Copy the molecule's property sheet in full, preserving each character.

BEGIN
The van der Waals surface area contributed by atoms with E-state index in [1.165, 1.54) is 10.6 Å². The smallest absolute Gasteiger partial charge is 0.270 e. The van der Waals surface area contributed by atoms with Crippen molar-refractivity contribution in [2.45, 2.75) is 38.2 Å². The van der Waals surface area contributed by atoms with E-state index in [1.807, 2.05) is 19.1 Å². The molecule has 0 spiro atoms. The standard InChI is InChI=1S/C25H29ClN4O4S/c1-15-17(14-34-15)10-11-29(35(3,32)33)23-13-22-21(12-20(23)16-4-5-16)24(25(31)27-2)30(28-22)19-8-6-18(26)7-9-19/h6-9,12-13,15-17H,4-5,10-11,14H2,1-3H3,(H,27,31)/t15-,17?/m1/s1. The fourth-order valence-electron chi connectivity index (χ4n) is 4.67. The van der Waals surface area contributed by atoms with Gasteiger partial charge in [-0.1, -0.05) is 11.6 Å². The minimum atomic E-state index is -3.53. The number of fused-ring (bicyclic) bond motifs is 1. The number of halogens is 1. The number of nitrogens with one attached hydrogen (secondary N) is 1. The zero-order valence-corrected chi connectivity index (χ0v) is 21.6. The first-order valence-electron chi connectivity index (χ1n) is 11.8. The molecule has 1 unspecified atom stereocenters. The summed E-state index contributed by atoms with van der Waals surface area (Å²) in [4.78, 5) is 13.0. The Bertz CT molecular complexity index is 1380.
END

The van der Waals surface area contributed by atoms with E-state index in [1.165, 1.54) is 10.6 Å². The smallest absolute Gasteiger partial charge is 0.270 e. The van der Waals surface area contributed by atoms with Crippen molar-refractivity contribution in [2.45, 2.75) is 38.2 Å². The van der Waals surface area contributed by atoms with E-state index in [1.807, 2.05) is 19.1 Å². The molecule has 0 spiro atoms. The standard InChI is InChI=1S/C25H29ClN4O4S/c1-15-17(14-34-15)10-11-29(35(3,32)33)23-13-22-21(12-20(23)16-4-5-16)24(25(31)27-2)30(28-22)19-8-6-18(26)7-9-19/h6-9,12-13,15-17H,4-5,10-11,14H2,1-3H3,(H,27,31)/t15-,17?/m1/s1. The fourth-order valence-electron chi connectivity index (χ4n) is 4.67. The van der Waals surface area contributed by atoms with Gasteiger partial charge in [-0.1, -0.05) is 11.6 Å². The minimum atomic E-state index is -3.53. The number of fused-ring (bicyclic) bond motifs is 1. The number of halogens is 1. The number of nitrogens with one attached hydrogen (secondary N) is 1. The zero-order valence-corrected chi connectivity index (χ0v) is 21.6. The first-order valence-electron chi connectivity index (χ1n) is 11.8. The molecule has 1 unspecified atom stereocenters. The summed E-state index contributed by atoms with van der Waals surface area (Å²) in [4.78, 5) is 13.0. The Bertz CT molecular complexity index is 1380.